Fauci: Herd Immunity? 'Just Forget About That'; 'We Don't Know What That Number Is' for COVID

Susan Jones | May 5, 2021 | 4:53am EDT
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People line up at M&T Bank Stadium in Baltimore, Maryland, which was transformed in a Covid-19 mass vaccination site on March 20, 2021. (Photo by ERIC BARADAT/AFP via Getty Images)
People line up at M&T Bank Stadium in Baltimore, Maryland, which was transformed in a Covid-19 mass vaccination site on March 20, 2021. (Photo by ERIC BARADAT/AFP via Getty Images)

(CNSNews.com) - Dr. Anthony Fauci, the nation’s top infectious disease expert, on Tuesday said the phrase "herd immunity" is "elusive terminology."

"I think we should just forget about that," Fauci told MSNBC's Nicolle Wallace, who asked him to clarify if the goal of mass vaccination is herd immunity (she said "herd mentality," then corrected herself).

"So, I have been encouraging people of late to really not focus on that elusive terminology," Fauci said:

The concept of herd immunity is, when you get a number of people vaccinated, plus the people who have been infected, recovered, and are now protected, that you get so many of them, that you get a veil or a blanket of protection where, when the virus gets into the society, it has no place to go, it has no place to infect anybody. There are still people who are vulnerable, but it's very difficult for the virus to find them. That's what herd immunity is.

The herd immunity threshold is a percentage of -- what percentage of the population needs to be protected in order to get this blanket of full protection? The fact is, Nicolle, we don't know what that number is for SARS-CoV-2. We know what it is for measles because we have been dealing with measles for decades and decades.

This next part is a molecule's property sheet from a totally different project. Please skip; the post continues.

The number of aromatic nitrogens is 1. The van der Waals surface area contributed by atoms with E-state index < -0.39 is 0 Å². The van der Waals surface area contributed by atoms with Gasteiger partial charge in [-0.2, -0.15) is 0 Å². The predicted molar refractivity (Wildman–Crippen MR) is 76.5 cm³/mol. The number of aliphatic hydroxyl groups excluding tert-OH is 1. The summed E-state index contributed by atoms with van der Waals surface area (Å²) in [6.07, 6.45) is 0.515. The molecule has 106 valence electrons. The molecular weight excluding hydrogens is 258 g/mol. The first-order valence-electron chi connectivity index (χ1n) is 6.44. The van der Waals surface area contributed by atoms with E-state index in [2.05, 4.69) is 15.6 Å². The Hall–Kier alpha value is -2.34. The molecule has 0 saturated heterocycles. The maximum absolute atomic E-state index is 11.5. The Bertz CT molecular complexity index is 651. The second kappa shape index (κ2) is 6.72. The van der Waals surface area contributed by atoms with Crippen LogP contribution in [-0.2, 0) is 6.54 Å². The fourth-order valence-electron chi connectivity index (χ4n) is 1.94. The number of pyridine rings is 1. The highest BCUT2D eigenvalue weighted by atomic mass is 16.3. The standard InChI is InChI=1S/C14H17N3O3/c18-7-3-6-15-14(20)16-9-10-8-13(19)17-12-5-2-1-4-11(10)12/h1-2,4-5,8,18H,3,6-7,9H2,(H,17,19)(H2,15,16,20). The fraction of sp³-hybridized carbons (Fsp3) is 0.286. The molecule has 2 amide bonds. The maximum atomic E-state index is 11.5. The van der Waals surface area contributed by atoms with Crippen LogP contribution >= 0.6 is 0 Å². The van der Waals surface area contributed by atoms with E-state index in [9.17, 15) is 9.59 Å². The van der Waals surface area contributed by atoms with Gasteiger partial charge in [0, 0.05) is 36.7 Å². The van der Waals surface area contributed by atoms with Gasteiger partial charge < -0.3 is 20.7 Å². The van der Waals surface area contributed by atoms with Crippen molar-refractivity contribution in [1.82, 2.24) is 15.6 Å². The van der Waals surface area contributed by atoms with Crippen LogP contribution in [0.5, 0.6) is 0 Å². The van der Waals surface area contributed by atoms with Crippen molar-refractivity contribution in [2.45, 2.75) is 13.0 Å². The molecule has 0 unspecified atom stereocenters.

So, rather than focusing on this elusive threshold of herd immunity, what we have been saying and what President Biden said this afternoon was, let's aim for 70 percent of the population to get at least one dose by the Fourth of July. That is a doable goal. It's challenging. It's not going to be easy, but we can do it.

So, what I have been saying is, instead of worrying about, are we or are we not going to get this elusive number, let's get as many people vaccinated as quickly as we possibly can.

And the one thing that I will guarantee, because we know this as a fact, not as a hypothesis, but, as a fact, that the more people you get vaccinated, the more and more the infection rate is going to go down. We have seen that with other infections. And we have seen that with other countries.

I mean, I gave a press conference a week or so ago where we showed the data from Israel is that, as the vaccination numbers went up, the infections came right down. So, that's what we want to do. We want to do as many people vaccinated as we possibly can, and not focus on an elusive number that nobody even knows what that number is.

In December, Fauci began raising his herd immunity estimate from 60-70 percent to as much as "80-plus percent."

According to a Dec. 24, 2020 New York Times article:

Recently, a figure to whom millions of Americans look for guidance — Dr. Anthony S. Fauci, an adviser to both the Trump administration and the incoming Biden administration — has begun incrementally raising his herd-immunity estimate.

In the pandemic’s early days, Dr. Fauci tended to cite the same 60 to 70 percent estimate that most experts did. About a month ago, he began saying “70, 75 percent” in television interviews. And last week, in an interview with CNBC News, he said “75, 80, 85 percent” and “75 to 80-plus percent.”

In a telephone interview the next day, Dr. Fauci acknowledged that he had slowly but deliberately been moving the goal posts. He is doing so, he said, partly based on new science, and partly on his gut feeling that the country is finally ready to hear what he really thinks.

Hard as it may be to hear, he said, he believes that it may take close to 90 percent immunity to bring the virus to a halt — almost as much as is needed to stop a measles outbreak.

Also See:
Do COVID Vaccines Produce Immunity As Defined by the CDC? CDC Says, 'We're Still Learning'


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